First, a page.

Why Feminism Helps All of Us
It’s easy to think of feminism as something that’s solely about boosting up the status of women. I would argue, though, that feminism is something that can lift us all up.
Feminism beliefs may be enacted in different ways, but at its core feminism recognizes how women have been disadvantaged by traditional gender roles, stereotypes, and expectations. These gender stereotypes are so firmly ingrained that it’s easy to assume that they’re inherent in biology, but it’s important not to lose sight of how socially based these ideas are. It’s also worth keeping in mind that women are not the only ones that are negatively impacted by our highly gendered society.
The stereotypical male gender role does not display emotion or vulnerability, and males are expected to “man up” and show no weakness. They are expected to be competitive and self-reliant. All of this has created an environment where toxic masculinity can thrive, as males are pushed from a young age to conform to these harmful standards. I have to wonder whether incels (involuntary celibates) would exist, or at least be as organized as they are, without the seed of toxic masculinity.
Gender also plays a role in how likely men are to seek help for their mental health. The stereotypical female is expected to be emotional and “weak”, and men are expected to take care of business themselves. It’s already hard enough to access mental health care without having additional barriers related to gender.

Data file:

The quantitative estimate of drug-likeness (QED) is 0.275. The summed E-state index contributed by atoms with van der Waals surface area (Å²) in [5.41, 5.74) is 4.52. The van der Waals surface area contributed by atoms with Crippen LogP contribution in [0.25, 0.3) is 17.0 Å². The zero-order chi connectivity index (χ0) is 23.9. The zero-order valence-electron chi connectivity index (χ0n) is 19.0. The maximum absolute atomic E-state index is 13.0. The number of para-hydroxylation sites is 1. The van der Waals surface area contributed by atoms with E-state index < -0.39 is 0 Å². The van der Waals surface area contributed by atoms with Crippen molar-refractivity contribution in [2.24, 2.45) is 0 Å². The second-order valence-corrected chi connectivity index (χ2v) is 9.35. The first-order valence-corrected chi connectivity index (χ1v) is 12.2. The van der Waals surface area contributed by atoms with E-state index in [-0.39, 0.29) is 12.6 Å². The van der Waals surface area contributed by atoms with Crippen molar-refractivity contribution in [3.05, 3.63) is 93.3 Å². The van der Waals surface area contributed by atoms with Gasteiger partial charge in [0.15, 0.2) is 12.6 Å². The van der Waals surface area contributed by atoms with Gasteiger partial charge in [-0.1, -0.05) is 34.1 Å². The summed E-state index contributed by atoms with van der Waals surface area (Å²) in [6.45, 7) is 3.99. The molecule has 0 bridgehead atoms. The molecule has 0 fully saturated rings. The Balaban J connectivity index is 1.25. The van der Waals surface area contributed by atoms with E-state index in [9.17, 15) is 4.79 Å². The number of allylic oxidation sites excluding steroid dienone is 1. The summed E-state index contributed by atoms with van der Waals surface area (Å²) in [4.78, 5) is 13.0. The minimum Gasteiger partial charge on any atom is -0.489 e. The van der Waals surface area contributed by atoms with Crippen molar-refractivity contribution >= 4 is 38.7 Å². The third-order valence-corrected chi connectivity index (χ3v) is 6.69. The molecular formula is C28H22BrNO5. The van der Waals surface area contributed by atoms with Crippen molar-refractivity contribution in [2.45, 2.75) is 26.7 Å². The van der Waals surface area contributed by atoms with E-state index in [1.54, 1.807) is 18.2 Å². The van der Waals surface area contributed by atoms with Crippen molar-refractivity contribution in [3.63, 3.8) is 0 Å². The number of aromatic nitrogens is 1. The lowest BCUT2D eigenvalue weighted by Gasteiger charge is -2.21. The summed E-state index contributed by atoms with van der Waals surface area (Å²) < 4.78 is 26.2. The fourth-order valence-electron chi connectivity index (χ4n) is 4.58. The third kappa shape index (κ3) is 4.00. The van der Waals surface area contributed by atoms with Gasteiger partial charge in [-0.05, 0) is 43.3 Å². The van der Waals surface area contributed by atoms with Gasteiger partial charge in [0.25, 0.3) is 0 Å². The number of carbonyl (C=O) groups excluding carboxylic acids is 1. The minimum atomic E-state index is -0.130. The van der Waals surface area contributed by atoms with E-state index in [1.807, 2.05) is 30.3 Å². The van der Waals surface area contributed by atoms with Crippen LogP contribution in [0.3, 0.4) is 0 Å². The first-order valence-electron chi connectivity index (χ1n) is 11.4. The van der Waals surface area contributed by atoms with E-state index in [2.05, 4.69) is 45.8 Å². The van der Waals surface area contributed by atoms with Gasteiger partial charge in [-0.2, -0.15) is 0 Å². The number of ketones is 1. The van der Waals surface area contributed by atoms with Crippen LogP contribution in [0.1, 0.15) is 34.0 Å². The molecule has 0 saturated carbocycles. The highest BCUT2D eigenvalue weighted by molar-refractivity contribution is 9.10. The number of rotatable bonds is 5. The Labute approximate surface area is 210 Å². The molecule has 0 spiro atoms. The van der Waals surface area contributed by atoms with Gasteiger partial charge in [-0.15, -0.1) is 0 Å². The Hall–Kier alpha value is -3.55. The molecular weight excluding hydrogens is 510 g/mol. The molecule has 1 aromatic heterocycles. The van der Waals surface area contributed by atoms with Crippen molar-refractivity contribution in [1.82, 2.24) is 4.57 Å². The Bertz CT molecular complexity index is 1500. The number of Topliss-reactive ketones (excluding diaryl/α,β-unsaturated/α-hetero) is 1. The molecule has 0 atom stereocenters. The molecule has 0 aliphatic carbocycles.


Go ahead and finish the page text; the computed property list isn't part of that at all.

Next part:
Unfortunately, feminism is sometimes put into practice in a manner that excludes rather than includes. A few years ago I was attending volunteer training sessions at a women’s crisis shelter. They refused to allow trans women to stay in their shelter, and their reasoning was that trans women didn’t have the experience of being raised female from birth. Al volunteers had to sign an agreement saying they were prepared to comply with that policy. I didn’t end up volunteering with that organization because I didn’t agree with that and some of their other beliefs, and recently the city announced they were cutting funding to that group. I think it’s really unfortunate when feminism is practiced in a way that is divisive rather than uniting, because change on a broader scale really only comes from people coming together.
I also believe that feminism shouldn’t be about rejecting gender stereotype-associated behaviours altogether. If I were to choose to shave my legs and be a stay-at-home mom because that’s my personal preference, that shouldn’t make me less of a feminist. Feminism should be about escaping constraints, not placing new ones on people. Having freedom and choice includes being able to choose from as wide an array of options as possible, even if some of those options do fit elements of a stereotype.
Many occupations continue to be divided along gender lines. These social expectations limit both men and women. The fact that a gender-based wage gap still exists strikes me as bizarre; how in this day and age can men and women be paid differently for the same work? If that kind of pay inequity exists, that can’t bode well for people from any groups that tend to be disadvantaged, like racial minorities or people with disabilities. We need pay equity across the board, and narrowing the gender-based gap is only one step.
Reverend Martin Luther King Jr. dreamed of a world where his children “will not be judged by the colour of their skin, but by the content of their character.” I’d say that applies just as well to any other superficial characteristic by which a person may be judged. As suffragette Millicent Fawcett said, “courage calls to courage everywhere.” We need to heed that call together.
Originally published at http://mentalhealthathome.org on May 16, 2019.